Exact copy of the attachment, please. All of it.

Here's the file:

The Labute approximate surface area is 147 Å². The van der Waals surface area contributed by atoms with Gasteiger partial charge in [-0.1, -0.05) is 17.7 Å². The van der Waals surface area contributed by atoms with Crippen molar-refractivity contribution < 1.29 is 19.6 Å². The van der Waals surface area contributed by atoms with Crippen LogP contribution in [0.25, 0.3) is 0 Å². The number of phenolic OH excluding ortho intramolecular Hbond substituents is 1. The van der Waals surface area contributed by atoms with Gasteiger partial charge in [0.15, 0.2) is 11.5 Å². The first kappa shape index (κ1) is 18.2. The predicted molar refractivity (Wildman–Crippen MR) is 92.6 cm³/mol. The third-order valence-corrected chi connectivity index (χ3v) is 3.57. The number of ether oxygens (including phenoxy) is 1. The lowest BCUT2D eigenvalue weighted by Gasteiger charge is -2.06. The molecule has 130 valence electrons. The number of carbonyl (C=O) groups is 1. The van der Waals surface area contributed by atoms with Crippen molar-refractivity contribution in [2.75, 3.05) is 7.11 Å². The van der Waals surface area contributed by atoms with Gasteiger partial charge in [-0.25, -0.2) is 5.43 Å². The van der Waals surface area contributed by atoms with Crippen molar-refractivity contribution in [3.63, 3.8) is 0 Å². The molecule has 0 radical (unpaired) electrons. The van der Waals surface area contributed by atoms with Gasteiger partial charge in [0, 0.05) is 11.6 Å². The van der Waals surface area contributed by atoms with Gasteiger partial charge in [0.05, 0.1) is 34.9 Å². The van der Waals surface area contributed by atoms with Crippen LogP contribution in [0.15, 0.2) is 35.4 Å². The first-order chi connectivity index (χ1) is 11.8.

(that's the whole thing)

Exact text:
The Labute approximate surface area is 147 Å². The van der Waals surface area contributed by atoms with Gasteiger partial charge in [-0.1, -0.05) is 17.7 Å². The van der Waals surface area contributed by atoms with Crippen molar-refractivity contribution < 1.29 is 19.6 Å². The van der Waals surface area contributed by atoms with Crippen LogP contribution in [0.25, 0.3) is 0 Å². The number of phenolic OH excluding ortho intramolecular Hbond substituents is 1. The van der Waals surface area contributed by atoms with Gasteiger partial charge in [0.15, 0.2) is 11.5 Å². The first kappa shape index (κ1) is 18.2. The predicted molar refractivity (Wildman–Crippen MR) is 92.6 cm³/mol. The third-order valence-corrected chi connectivity index (χ3v) is 3.57. The number of ether oxygens (including phenoxy) is 1. The lowest BCUT2D eigenvalue weighted by Gasteiger charge is -2.06. The molecule has 130 valence electrons. The number of carbonyl (C=O) groups is 1. The van der Waals surface area contributed by atoms with Crippen molar-refractivity contribution in [2.75, 3.05) is 7.11 Å². The van der Waals surface area contributed by atoms with Gasteiger partial charge in [-0.25, -0.2) is 5.43 Å². The van der Waals surface area contributed by atoms with Crippen molar-refractivity contribution in [3.63, 3.8) is 0 Å². The molecule has 0 radical (unpaired) electrons. The van der Waals surface area contributed by atoms with Gasteiger partial charge in [0, 0.05) is 11.6 Å². The van der Waals surface area contributed by atoms with Gasteiger partial charge in [0.05, 0.1) is 34.9 Å². The van der Waals surface area contributed by atoms with Crippen LogP contribution in [0.15, 0.2) is 35.4 Å². The first-order chi connectivity index (χ1) is 11.8.